The first chapter of the first book of the Bible can be read as a treatise for measuring (or calibrating) time; the next two chapters as offering insight into the birth of death.
But let’s begin at the beginning: “In the beginning ...” For centuries, that is how English readers were taught that the Bible begins, for those are the opening words of the King James Version of 1611. They are indeed a fair translation of St. Jerome’s Latin Vulgate of the fourth century and of the Greek version of the Bible we call the Septuagint (often abbreviated LXX) produced half a millennium earlier. But this famous opening line does not quite match what we find in the received Hebrew text, as given vowels and punctuations by rabbis around 1,500 years ago, and since labeled the Masoretic Text (or MT).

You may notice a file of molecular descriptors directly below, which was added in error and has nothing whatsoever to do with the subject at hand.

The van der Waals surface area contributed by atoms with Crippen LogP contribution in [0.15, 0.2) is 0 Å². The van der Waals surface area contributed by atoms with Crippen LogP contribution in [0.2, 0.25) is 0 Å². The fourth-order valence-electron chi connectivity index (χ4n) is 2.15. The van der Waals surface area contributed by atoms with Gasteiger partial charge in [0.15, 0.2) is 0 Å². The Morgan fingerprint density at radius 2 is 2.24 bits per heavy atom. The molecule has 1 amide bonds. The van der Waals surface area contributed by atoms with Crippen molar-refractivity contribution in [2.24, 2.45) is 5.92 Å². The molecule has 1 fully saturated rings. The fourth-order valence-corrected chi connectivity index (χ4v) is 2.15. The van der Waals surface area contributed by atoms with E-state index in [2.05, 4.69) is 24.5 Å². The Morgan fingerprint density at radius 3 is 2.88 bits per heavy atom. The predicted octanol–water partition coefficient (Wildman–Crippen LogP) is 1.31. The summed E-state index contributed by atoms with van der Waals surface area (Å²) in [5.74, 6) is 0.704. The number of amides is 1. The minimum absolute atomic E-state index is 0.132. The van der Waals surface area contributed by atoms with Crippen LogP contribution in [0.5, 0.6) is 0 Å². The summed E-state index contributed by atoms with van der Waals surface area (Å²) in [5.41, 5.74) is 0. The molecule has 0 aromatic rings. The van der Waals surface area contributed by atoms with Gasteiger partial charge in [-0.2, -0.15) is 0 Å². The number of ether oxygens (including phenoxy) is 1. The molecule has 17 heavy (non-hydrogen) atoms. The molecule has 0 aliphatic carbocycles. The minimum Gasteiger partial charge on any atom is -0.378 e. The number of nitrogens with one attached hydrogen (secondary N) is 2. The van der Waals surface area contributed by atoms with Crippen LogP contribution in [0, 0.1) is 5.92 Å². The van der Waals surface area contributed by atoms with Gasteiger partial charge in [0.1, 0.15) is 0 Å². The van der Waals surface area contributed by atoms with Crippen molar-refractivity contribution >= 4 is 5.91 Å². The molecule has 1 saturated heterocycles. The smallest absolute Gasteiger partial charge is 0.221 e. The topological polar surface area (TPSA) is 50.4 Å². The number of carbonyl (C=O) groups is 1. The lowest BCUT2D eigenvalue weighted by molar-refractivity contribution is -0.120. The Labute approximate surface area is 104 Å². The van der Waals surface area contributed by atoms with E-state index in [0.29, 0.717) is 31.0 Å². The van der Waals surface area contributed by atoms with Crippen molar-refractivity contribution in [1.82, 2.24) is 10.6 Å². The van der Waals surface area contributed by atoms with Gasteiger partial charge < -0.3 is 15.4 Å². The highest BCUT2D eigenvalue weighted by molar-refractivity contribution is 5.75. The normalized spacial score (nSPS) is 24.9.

The King James Version’s “In the beginning God created the heaven and the earth” implies a creatio ex nihilo, God creating everything from nothing. In this locution, the verse is telling of the first act of creation. But that is not what the Hebrew text says.
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